The Manufacturers Association of Nigeria has stated that sales of cement dropped by 30 per cent at the peak of naira scarcity earlier this year. The association also said that lack of access to cash during this period led to a 20 per cent drop in sales of consumer goods…..CONTINUE READING....CONTINUE READING
MAN stated that in a ‘Special Focus’ of its Manufacturing CEOs Confidence Index, it detailed the devastating consequences that the naira redesign policy had on the manufacturing industry.
The report said the Central Bank of Nigeria did not need to rush the country’s transition to a cashless economy or embark on policy aggressiveness, because significant progress has been made in that regard.
According to the report, the prolonged crisis almost crippled manufacturing companies with about 20 per cent and 30 per cent decrease in sales for consumer goods and cement, respectively.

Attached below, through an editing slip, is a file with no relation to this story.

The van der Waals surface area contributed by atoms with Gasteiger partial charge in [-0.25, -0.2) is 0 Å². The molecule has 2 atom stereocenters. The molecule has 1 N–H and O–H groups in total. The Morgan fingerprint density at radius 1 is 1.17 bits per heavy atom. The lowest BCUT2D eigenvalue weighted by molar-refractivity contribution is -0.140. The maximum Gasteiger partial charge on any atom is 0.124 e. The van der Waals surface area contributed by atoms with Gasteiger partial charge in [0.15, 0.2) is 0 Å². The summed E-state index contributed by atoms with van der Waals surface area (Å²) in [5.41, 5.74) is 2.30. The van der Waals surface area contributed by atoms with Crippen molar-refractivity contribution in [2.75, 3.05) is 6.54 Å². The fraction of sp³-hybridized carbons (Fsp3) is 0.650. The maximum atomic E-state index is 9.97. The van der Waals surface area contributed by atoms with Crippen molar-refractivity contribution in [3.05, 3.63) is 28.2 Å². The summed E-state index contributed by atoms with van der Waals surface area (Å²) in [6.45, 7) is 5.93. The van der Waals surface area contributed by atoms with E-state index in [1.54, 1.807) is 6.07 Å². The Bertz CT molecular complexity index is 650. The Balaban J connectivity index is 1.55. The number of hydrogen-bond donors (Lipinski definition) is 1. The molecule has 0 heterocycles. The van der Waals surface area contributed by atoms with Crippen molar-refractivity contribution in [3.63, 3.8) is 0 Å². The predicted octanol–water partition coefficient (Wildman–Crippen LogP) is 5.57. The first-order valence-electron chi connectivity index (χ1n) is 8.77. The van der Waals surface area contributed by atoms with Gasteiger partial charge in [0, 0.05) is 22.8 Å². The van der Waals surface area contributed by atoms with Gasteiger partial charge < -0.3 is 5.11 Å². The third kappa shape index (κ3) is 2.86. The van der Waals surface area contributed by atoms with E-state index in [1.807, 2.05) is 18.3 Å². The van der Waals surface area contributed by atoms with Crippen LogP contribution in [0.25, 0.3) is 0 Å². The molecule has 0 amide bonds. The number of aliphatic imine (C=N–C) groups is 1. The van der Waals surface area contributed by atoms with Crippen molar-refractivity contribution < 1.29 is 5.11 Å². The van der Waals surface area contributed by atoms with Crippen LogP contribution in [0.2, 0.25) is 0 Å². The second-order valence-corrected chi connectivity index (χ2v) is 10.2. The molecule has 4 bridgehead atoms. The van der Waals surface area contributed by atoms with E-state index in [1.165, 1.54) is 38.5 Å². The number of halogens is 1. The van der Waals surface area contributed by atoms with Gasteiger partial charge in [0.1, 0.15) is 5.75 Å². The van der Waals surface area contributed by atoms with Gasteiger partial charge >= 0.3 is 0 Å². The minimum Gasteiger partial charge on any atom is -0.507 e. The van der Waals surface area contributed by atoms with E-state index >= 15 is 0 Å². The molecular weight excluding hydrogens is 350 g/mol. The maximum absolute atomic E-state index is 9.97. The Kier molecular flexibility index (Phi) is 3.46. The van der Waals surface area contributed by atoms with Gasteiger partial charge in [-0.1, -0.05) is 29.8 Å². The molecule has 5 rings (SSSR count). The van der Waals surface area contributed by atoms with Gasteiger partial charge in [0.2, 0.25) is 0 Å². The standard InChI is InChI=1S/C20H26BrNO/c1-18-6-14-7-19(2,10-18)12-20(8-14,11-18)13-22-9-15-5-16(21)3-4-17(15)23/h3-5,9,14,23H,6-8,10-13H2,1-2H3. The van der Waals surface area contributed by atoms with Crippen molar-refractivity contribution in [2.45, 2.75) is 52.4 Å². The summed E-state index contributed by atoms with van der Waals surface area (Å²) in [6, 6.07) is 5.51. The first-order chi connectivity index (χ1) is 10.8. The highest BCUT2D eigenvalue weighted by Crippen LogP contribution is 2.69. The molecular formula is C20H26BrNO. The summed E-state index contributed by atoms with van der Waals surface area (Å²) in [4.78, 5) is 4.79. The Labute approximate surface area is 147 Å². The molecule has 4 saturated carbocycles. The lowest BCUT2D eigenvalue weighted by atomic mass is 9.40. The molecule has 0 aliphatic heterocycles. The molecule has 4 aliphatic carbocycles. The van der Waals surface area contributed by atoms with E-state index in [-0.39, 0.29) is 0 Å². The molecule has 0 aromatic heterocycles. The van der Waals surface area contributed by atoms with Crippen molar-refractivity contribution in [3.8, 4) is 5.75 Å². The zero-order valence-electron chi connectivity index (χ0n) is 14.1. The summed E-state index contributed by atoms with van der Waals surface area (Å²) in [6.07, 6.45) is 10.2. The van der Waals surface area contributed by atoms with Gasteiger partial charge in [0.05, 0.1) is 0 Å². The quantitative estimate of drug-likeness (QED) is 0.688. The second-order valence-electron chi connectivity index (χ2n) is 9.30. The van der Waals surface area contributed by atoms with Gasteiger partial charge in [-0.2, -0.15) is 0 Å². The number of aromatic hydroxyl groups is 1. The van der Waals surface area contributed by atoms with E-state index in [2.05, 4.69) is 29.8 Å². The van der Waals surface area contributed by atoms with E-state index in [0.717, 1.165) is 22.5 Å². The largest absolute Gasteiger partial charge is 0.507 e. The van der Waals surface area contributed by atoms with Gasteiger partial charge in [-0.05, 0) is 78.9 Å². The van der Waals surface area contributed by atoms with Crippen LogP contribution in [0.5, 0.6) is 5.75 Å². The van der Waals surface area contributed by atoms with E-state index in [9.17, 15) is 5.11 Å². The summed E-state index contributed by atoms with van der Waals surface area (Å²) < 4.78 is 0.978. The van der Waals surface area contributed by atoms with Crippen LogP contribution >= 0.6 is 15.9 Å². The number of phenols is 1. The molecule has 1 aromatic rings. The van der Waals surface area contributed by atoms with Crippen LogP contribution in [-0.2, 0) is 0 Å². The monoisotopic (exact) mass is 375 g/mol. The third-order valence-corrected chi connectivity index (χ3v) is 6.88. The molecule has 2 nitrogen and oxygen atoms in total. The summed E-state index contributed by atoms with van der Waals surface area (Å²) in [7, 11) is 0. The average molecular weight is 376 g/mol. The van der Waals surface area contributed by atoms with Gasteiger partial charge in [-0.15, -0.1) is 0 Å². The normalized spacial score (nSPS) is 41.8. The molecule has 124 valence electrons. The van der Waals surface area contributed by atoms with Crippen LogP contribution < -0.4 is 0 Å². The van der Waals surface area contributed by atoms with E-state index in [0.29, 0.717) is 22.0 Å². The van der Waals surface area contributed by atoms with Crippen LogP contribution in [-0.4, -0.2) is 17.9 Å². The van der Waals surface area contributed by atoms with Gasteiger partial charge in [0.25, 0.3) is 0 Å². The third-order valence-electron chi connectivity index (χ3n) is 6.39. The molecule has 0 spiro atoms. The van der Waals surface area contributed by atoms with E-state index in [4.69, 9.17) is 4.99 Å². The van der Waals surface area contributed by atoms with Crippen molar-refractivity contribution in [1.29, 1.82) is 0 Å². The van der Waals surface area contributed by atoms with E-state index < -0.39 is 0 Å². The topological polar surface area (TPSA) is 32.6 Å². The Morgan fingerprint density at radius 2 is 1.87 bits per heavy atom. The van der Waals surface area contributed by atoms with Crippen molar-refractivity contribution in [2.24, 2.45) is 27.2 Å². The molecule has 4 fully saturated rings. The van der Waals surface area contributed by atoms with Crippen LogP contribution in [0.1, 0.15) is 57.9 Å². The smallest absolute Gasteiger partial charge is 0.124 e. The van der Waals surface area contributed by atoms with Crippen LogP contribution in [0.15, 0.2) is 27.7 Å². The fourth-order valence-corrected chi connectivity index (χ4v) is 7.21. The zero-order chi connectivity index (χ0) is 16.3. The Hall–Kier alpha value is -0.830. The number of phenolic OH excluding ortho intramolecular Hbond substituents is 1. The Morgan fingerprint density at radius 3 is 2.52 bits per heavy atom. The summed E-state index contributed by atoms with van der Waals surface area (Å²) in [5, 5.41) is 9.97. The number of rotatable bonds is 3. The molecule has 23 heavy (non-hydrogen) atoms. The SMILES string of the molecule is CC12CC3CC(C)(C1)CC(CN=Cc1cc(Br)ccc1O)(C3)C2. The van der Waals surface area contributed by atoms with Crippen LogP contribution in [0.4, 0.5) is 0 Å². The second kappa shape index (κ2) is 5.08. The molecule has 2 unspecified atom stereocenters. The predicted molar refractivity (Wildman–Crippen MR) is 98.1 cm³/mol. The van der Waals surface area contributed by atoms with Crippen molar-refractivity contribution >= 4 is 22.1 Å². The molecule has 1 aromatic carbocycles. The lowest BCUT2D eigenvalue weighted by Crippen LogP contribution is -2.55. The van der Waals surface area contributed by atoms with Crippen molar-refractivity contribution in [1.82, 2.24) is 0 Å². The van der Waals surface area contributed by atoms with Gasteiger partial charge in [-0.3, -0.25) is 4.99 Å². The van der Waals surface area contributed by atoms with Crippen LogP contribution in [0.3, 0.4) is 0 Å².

The crisis, MAN said, impacted negatively on the manufacturers by directly limiting their working capital, thus halting their daily business operations.
It added that the naira scarcity crushed the consumer patronage of manufacturing firms and consequently escalated their volume of inventories, especially for retail goods.
It also stated that by exposing the highly cash-based distributive trade sector to great risk, the economic crisis had severe consequences on the manufacturing value chain and the cost of logistics.
The report read in part, “The substantial reduction in money velocity left opportunity for speculation and ignited the creation of a naira black market that compounded the woes of manufacturers already plagued by insufficient forex.
“The naira scarcity clearly wiped out numerous small and medium manufacturing businesses whose transactions were cash-based, especially those within the agro-allied industries who regularly deal with local farmers in remote towns where no formal banking is in sight. More unfortunately, the exorbitant POS charges on such cash constrained the operations of resilient manufacturing SMEs and worsened their cost of doing business…..CONTINUE READING